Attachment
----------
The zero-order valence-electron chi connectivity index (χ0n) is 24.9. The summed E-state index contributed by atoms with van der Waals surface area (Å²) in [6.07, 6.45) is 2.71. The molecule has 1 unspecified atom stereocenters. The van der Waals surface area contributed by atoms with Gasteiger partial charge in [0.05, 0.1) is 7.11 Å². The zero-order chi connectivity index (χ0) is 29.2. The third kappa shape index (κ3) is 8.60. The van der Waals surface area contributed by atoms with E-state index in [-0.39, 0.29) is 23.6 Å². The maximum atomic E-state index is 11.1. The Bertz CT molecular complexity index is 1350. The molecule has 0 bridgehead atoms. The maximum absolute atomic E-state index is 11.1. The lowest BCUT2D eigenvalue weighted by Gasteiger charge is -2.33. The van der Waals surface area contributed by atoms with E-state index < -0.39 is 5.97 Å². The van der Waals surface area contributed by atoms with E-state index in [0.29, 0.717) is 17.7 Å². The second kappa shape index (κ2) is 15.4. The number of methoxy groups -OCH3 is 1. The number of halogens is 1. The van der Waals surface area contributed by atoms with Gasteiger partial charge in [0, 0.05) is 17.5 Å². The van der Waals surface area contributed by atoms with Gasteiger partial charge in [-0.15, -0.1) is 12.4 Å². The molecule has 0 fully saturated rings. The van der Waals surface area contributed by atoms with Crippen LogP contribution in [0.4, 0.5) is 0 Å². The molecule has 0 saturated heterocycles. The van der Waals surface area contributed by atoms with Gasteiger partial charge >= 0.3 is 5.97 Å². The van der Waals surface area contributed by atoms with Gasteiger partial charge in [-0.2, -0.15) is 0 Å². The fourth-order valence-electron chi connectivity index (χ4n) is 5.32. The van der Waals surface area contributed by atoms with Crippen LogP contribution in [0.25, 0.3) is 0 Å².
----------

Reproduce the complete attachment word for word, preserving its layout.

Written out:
The zero-order valence-electron chi connectivity index (χ0n) is 24.9. The summed E-state index contributed by atoms with van der Waals surface area (Å²) in [6.07, 6.45) is 2.71. The molecule has 1 unspecified atom stereocenters. The van der Waals surface area contributed by atoms with Gasteiger partial charge in [0.05, 0.1) is 7.11 Å². The zero-order chi connectivity index (χ0) is 29.2. The third kappa shape index (κ3) is 8.60. The van der Waals surface area contributed by atoms with E-state index in [-0.39, 0.29) is 23.6 Å². The maximum atomic E-state index is 11.1. The Bertz CT molecular complexity index is 1350. The molecule has 0 bridgehead atoms. The maximum absolute atomic E-state index is 11.1. The lowest BCUT2D eigenvalue weighted by Gasteiger charge is -2.33. The van der Waals surface area contributed by atoms with E-state index < -0.39 is 5.97 Å². The van der Waals surface area contributed by atoms with E-state index in [0.29, 0.717) is 17.7 Å². The second kappa shape index (κ2) is 15.4. The number of methoxy groups -OCH3 is 1. The number of halogens is 1. The van der Waals surface area contributed by atoms with Gasteiger partial charge in [0, 0.05) is 17.5 Å². The van der Waals surface area contributed by atoms with Gasteiger partial charge in [-0.15, -0.1) is 12.4 Å². The molecule has 0 fully saturated rings. The van der Waals surface area contributed by atoms with Crippen LogP contribution in [0.4, 0.5) is 0 Å². The molecule has 0 saturated heterocycles. The van der Waals surface area contributed by atoms with Gasteiger partial charge >= 0.3 is 5.97 Å². The van der Waals surface area contributed by atoms with Gasteiger partial charge in [-0.2, -0.15) is 0 Å². The fourth-order valence-electron chi connectivity index (χ4n) is 5.32. The van der Waals surface area contributed by atoms with Crippen LogP contribution in [0.25, 0.3) is 0 Å².